Community of Portuguese Language Countries

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Comunidade dos Países de Língua Portuguesa
(Community of Portuguese Language Countries)
A cylindrical projection of the world, highlighting the member states of the CPLC (red)
A cylindrical projection of the world, highlighting the member states of the CPLC (red)
Headquarters Palace of the Counts of Penafiel
Lisbon, Portugal

38°42.65′N 9°8.05′W / 38.71083°N 9.13417°W / 38.71083; -9.13417
Official language Portuguese
 -  Executive Secretary Mozambique Murade Isaac Murargy
 -  Summit Presidency  Mozambique
 -  estimate ~ 240 million

The Community of Portuguese Language Countries or Community of Portuguese-Speaking Countries[1] (Portuguese: Comunidade dos Países de Língua Portuguesa, pronounced: [kumuniˈðaðɨ ðuʃ pɐˈizɨʒ ðɨ ˈɫĩɡwɐ puɾtuˈɣezɐ] (EP), [komuɲiˈdadi/komuɲiˈdadʒi dus pɐˈiziʒ di/dʒi ˈɫĩɡwɐ poʁtuˈɡezɐ/puʁtuˈɡezɐ] (BP); abbreviated as CPLP) is the intergovernmental organization for friendship among lusophone (Portuguese-speaking) nations, where Portuguese is an official language.

Formation and member states[edit]

The CPLP was formed on July 17, 1996 with seven countries: Portugal, Brazil, Angola, Cape Verde, Guinea-Bissau, Mozambique, and São Tomé and Príncipe. East Timor joined the community in 2002 after gaining independence.

The CPLP is a bloc in the process of construction and the societies of the eight member nations have little knowledge of each other. One of the features of the CPLP is that its members are linked by a common language and shared cultural features, which form a bridge among countries separated by great distances and on different continents.

In 2005, during a meeting in Luanda, the ministers of culture of the eight countries declared the 5 May as the Lusophone Culture Day (Dia da Cultura Lusófona in Portuguese).

In July 2006, during the Bissau summit, Equatorial Guinea and Mauritius were admitted as Associate Observers[2] along with 17 International associations and organizations considered as Consultative Observers.

When the CPLP was formed, Equatorial Guinea asked for observer status. Equatorial Guinea (Portuguese: Guiné Equatorial) was a Portuguese colony from the 15th to 18th centuries and has some territories where Portuguese-based creole languages are spoken and cultural connections with São Tomé and Príncipe and Portugal are felt. Also, the country has recently cooperated with Portuguese-speaking African countries and Brazil at an educational level. At the CPLP summit of July 2004, in São Tomé and Príncipe, the member states agreed to change the statutes of the community to accept states as associate observers. Equatorial Guinea is in discussion for full membership.[3] In June 2010, Equatorial Guinea asked to be admitted as full member. At its 8th summit in Luanda in July 2010, the CPLP decided to open formal negotiations with Equatorial Guinea about full membership in the CPLP.[4]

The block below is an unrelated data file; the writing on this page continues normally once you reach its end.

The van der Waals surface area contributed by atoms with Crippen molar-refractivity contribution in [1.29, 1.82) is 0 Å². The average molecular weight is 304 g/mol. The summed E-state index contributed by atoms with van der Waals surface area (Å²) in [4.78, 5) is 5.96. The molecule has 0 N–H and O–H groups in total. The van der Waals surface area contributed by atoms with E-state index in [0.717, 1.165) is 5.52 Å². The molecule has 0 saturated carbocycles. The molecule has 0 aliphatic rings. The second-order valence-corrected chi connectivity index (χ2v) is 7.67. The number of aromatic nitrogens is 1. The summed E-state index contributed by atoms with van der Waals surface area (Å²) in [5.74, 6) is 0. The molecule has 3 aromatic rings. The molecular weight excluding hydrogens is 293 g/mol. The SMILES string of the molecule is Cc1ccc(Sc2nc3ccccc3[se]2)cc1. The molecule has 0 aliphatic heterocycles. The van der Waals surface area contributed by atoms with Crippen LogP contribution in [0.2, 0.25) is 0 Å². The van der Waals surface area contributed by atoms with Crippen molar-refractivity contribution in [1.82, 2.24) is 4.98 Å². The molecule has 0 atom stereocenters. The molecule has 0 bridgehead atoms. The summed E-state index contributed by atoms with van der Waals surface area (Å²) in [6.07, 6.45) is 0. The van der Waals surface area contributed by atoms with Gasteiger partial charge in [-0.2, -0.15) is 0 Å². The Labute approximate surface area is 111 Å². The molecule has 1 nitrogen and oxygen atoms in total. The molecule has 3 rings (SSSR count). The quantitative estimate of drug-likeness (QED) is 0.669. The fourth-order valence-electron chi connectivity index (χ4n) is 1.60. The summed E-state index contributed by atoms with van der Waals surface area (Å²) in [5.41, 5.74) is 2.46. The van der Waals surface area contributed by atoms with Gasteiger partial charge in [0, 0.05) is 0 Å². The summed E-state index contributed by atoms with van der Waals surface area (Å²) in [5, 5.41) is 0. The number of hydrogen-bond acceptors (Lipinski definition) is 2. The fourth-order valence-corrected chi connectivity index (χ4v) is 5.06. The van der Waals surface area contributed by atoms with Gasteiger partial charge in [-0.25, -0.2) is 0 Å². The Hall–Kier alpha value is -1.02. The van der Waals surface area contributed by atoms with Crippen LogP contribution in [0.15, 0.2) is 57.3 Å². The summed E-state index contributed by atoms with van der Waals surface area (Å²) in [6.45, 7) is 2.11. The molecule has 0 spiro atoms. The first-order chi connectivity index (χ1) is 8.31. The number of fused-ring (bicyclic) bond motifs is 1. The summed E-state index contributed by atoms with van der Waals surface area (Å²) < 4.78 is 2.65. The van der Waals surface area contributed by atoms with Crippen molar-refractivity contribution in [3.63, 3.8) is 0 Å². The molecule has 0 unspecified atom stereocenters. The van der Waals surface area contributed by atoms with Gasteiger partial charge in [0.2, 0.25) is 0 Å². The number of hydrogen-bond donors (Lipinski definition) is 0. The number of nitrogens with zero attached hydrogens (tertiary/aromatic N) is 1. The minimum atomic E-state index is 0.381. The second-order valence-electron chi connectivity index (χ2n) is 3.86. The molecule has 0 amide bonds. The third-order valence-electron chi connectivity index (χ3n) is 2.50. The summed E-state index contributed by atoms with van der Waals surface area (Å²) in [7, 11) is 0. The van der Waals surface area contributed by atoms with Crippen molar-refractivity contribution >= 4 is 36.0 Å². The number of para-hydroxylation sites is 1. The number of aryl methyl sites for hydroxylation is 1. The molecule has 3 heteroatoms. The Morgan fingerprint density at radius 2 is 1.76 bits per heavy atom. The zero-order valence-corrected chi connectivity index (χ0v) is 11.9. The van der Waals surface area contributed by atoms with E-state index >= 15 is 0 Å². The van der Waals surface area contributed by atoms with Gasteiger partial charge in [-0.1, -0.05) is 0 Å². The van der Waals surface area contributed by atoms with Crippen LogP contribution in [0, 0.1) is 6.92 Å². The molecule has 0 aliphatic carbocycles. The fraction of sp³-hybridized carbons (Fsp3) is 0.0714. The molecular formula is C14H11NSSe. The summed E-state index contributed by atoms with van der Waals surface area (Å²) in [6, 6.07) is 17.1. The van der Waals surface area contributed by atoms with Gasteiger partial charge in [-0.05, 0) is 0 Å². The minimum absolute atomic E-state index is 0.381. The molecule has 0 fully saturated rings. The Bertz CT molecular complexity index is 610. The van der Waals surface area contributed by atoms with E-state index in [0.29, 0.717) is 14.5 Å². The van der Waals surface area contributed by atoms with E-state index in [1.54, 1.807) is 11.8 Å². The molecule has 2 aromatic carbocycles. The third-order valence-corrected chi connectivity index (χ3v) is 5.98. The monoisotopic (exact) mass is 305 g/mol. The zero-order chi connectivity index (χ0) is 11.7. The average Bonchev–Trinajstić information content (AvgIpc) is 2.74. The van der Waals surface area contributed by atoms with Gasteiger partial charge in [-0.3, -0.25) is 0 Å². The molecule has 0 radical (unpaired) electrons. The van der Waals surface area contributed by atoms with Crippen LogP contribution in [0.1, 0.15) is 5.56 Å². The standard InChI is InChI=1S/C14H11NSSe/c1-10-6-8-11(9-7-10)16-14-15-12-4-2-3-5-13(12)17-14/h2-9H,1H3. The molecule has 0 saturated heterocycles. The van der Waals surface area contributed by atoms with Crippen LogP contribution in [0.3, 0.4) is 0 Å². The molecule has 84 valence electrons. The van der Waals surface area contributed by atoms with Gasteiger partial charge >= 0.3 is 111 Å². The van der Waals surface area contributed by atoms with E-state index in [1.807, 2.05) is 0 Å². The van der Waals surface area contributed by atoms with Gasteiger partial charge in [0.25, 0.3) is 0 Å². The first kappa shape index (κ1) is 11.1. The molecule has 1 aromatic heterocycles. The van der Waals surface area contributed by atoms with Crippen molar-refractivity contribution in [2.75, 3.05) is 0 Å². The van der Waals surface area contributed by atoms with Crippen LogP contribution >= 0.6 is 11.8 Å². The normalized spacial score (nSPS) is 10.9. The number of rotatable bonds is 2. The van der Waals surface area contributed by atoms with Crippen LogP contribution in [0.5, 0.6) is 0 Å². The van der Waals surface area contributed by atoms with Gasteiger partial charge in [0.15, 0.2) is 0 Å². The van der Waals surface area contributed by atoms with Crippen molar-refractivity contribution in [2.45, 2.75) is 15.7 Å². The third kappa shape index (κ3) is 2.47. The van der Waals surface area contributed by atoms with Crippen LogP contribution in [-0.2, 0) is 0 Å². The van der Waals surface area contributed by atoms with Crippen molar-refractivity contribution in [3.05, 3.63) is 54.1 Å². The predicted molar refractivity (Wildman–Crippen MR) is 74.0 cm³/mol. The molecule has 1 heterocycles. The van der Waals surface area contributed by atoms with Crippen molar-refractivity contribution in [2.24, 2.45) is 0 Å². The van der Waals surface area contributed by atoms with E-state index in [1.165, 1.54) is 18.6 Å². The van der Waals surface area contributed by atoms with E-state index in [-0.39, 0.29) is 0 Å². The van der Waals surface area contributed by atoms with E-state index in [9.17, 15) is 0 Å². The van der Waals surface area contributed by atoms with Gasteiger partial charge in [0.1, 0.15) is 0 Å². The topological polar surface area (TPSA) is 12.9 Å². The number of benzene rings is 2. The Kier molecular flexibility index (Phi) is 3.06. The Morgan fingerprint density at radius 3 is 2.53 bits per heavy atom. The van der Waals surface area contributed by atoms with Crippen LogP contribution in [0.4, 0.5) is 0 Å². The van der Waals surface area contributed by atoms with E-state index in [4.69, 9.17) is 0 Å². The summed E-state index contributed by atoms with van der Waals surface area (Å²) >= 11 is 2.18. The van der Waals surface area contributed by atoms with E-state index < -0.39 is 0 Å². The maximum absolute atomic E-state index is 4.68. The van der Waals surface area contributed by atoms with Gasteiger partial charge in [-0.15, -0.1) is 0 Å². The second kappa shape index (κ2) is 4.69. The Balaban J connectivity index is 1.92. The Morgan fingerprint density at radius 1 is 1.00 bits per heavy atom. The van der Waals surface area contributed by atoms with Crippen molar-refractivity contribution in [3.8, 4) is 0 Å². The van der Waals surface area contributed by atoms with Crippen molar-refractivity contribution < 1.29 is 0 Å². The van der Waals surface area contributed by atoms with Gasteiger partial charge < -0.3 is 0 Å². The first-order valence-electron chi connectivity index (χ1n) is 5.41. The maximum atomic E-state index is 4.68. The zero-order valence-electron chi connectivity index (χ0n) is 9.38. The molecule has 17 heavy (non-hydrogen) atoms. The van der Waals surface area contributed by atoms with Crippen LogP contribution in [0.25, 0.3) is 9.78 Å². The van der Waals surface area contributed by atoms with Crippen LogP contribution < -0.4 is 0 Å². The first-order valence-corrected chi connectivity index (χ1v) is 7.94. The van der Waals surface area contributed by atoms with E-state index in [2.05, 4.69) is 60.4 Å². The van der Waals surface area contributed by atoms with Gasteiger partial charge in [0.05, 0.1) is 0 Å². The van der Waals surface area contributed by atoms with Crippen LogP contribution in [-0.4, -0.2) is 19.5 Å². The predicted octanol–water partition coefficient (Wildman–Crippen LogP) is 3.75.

Mauritius, which was unknown to Europeans until the Portuguese sailed there and has strong connections with Mozambique, also obtained associate observer status in 2006. In 2008, Senegal, with historical connections to Portuguese colonisation in Casamance, was admitted as Associate Observer.[5] On May 4 2014, Japan positioned itself as an official observer.[6]


Summit Host country Host city Year
I  Portugal Lisbon 1996
II  Cape Verde Praia 1998
III  Mozambique Maputo 2000
IV  Brazil Brasília 2002
V  São Tomé and Príncipe São Tomé 2004
VI  Guinea-Bissau Bissau 2006
VII  Portugal Lisbon 2008
VIII  Angola Luanda 2010
IX  Mozambique Maputo 2012
X  Brazil Manaus 2014


The Portuguese-speaking countries are home to more than 240 million people located across the globe but having cultural similarities and a shared history. The CPLP nations have a combined area of about 10,742,000 square kilometres (4,148,000 sq mi), which is larger than Canada.

Since its formation, the CPLP has helped to solve problems in São Tomé and Príncipe and in Guinea-Bissau, because of coups d'état in those countries. These two problems were solved, and in fact, have helped these two countries to take economic reforms (in the case of São Tomé) and democratic ones (in the case of Guinea-Bissau).

The leaders of the CPLP believe that peace in Angola and Mozambique as well as East Timor's independence favors the further development of the CPLP and a strengthening of multilateral cooperation.

Since many children in rural areas of Lusophone Africa and East Timor are out-of-school youth, the education officials in these regions seek help from Portugal and Brazil to increase the education to spread Portuguese fluency (like establishing Instituto Camões language center branches in main cities and rural towns), as Portuguese is becoming one of the main languages in Southern Africa, where it is also taught in Namibia and South Africa.